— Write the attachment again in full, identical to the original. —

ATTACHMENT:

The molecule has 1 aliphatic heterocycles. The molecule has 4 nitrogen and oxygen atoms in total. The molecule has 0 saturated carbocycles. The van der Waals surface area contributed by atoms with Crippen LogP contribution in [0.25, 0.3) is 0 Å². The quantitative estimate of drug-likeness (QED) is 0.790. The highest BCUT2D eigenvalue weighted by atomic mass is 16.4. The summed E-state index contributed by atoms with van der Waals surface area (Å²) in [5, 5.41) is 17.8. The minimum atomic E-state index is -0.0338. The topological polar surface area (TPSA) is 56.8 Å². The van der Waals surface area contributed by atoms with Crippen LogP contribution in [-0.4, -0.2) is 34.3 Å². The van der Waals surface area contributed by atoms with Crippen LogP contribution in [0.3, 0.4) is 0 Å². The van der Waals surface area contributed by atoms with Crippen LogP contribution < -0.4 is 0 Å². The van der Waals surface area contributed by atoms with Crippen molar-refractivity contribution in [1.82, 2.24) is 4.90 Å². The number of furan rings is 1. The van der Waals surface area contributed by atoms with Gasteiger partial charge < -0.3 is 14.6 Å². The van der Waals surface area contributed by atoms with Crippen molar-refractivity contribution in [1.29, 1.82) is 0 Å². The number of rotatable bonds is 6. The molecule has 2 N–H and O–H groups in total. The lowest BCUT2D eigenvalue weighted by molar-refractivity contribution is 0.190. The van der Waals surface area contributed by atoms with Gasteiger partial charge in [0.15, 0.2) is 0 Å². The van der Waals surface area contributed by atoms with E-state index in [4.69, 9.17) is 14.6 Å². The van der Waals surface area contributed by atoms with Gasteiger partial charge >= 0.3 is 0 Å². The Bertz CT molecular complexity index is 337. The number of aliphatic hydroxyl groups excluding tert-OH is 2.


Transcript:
The molecule has 1 aliphatic heterocycles. The molecule has 4 nitrogen and oxygen atoms in total. The molecule has 0 saturated carbocycles. The van der Waals surface area contributed by atoms with Crippen LogP contribution in [0.25, 0.3) is 0 Å². The quantitative estimate of drug-likeness (QED) is 0.790. The highest BCUT2D eigenvalue weighted by atomic mass is 16.4. The summed E-state index contributed by atoms with van der Waals surface area (Å²) in [5, 5.41) is 17.8. The minimum atomic E-state index is -0.0338. The topological polar surface area (TPSA) is 56.8 Å². The van der Waals surface area contributed by atoms with Crippen LogP contribution in [-0.4, -0.2) is 34.3 Å². The van der Waals surface area contributed by atoms with Crippen LogP contribution in [0.3, 0.4) is 0 Å². The van der Waals surface area contributed by atoms with Crippen LogP contribution < -0.4 is 0 Å². The van der Waals surface area contributed by atoms with Crippen molar-refractivity contribution in [1.82, 2.24) is 4.90 Å². The number of furan rings is 1. The van der Waals surface area contributed by atoms with Gasteiger partial charge < -0.3 is 14.6 Å². The van der Waals surface area contributed by atoms with Crippen molar-refractivity contribution in [1.29, 1.82) is 0 Å². The number of rotatable bonds is 6. The molecule has 2 N–H and O–H groups in total. The lowest BCUT2D eigenvalue weighted by molar-refractivity contribution is 0.190. The van der Waals surface area contributed by atoms with Gasteiger partial charge in [0.15, 0.2) is 0 Å². The van der Waals surface area contributed by atoms with E-state index in [4.69, 9.17) is 14.6 Å². The van der Waals surface area contributed by atoms with Gasteiger partial charge >= 0.3 is 0 Å². The Bertz CT molecular complexity index is 337. The number of aliphatic hydroxyl groups excluding tert-OH is 2.